Chinese microblogging service Weibo aims to discourage fake comments and reposts on its platform by limiting its count of the total number of interactions such as shares to 1 million.

The platform will show a maximum figure of “1 million+” when reposts and comments exceed that amount, the company wrote in a report. The social media platform said the effort aims to “build a virtuous ecosystem for content and connections,” and applies to all accounts except those owned by government bodies and media outlets. The system will come online at the end of January.

The move takes aim at the country’s “water army,” shuijun in Chinese, referring to paid posters who flood social media platforms with reposts, biased comments, rumors, and gossip. It also targets click farms, which feature thousands of smartphones that inflate interaction metrics.

Last year, Chinese singer Cai Xukun received more than 100 million shares for a single post, prompting China’s Communist Youth League (CYL), the youth wing of the country’s ruling party, to accuse the celebrity of purchasing fans. Beijing even issued a warning in late December prohibiting government bodies from “purchasing fans” for their social media accounts.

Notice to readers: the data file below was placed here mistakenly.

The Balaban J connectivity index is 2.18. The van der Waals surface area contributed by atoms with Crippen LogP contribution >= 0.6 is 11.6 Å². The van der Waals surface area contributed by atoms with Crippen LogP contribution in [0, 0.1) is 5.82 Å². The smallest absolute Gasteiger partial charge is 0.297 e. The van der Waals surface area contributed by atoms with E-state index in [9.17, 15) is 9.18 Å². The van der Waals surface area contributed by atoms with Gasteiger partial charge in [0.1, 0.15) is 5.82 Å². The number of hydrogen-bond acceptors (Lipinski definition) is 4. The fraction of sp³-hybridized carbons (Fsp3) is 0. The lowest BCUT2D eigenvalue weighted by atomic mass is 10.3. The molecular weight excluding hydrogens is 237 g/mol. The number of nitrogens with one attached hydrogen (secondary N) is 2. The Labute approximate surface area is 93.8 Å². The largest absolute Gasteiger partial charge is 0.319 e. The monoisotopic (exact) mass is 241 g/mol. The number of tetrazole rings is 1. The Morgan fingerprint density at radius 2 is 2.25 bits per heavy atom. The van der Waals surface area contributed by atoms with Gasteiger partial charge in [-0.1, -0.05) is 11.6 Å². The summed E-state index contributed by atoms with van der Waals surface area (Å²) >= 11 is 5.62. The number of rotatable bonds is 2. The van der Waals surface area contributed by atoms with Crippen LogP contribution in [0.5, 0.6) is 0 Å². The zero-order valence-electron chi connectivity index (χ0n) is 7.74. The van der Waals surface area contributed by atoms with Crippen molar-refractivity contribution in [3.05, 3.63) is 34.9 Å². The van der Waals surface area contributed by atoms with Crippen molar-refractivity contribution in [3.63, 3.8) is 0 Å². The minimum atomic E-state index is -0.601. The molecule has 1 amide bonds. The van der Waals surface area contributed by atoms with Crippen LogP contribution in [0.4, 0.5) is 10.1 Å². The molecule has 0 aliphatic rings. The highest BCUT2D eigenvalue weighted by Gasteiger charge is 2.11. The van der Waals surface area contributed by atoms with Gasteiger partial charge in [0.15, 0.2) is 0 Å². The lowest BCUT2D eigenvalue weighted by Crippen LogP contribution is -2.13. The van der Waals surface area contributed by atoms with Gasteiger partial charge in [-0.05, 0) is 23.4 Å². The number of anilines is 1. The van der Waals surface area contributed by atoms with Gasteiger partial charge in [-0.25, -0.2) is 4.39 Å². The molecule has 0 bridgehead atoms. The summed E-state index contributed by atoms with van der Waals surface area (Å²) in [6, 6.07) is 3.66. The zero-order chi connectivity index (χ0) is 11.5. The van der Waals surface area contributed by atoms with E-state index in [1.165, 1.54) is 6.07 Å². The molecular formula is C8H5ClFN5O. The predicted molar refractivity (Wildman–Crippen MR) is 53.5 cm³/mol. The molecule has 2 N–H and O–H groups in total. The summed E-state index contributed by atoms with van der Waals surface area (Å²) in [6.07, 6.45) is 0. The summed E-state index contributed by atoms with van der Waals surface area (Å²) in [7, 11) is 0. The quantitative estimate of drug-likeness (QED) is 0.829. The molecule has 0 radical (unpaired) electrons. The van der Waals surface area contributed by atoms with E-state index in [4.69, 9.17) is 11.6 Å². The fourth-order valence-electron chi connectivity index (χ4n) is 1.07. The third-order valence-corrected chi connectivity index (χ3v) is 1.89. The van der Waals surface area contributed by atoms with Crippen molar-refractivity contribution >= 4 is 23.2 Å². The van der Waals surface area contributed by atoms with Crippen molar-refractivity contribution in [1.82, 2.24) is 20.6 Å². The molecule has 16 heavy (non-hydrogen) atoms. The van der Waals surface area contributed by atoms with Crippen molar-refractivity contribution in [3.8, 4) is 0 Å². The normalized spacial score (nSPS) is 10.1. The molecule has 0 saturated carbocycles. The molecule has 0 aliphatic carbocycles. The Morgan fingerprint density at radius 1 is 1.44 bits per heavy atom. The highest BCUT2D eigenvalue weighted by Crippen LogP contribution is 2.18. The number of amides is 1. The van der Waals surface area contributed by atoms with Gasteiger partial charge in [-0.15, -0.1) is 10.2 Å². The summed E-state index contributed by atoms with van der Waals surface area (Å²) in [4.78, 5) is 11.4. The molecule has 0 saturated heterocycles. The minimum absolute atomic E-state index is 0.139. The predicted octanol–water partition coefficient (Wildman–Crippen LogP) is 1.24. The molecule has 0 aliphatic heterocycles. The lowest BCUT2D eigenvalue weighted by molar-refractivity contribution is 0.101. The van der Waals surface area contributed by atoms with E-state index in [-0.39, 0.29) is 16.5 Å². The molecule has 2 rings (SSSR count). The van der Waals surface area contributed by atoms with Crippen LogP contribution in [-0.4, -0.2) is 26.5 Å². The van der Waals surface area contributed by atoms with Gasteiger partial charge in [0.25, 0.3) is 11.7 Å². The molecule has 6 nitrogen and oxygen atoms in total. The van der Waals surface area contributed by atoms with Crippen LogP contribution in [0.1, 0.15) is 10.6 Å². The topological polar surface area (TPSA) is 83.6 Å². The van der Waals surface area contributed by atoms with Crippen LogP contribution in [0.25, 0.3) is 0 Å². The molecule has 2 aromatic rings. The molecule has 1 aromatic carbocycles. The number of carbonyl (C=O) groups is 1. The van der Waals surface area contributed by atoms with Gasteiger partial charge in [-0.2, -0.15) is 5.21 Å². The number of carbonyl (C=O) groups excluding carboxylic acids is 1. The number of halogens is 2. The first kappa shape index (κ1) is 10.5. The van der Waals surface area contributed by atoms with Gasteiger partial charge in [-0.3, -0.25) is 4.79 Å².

Weibo said it had been identifying and clamping down on this kind of behavior with police using upgraded algorithms and data analysis.

State-owned Xinhua News Agency also censured online platforms for using fake accounts to boost traffic for their advertisers. “A number of industries including online retail and the entertainment business are being negatively affected,” it said (in Chinese).

Following a series of nationwide “clean-up” campaigns, the microblogging platform is working to combat fake news and data fraud alongside numerous other online service providers. It announced that it had processed more than 6,000 pieces of fake information in September. Still, China’s cyber watchdog censured over 10 social networking and online media websites including WeChat and Weibo in November for disseminating vulgar content and spreading rumors.

Jill Shen is Shanghai-based technology reporter. She covers Chinese mobility, autonomous vehicles, and electric cars. Connect with her via e-mail: or Twitter: @yushan_shen

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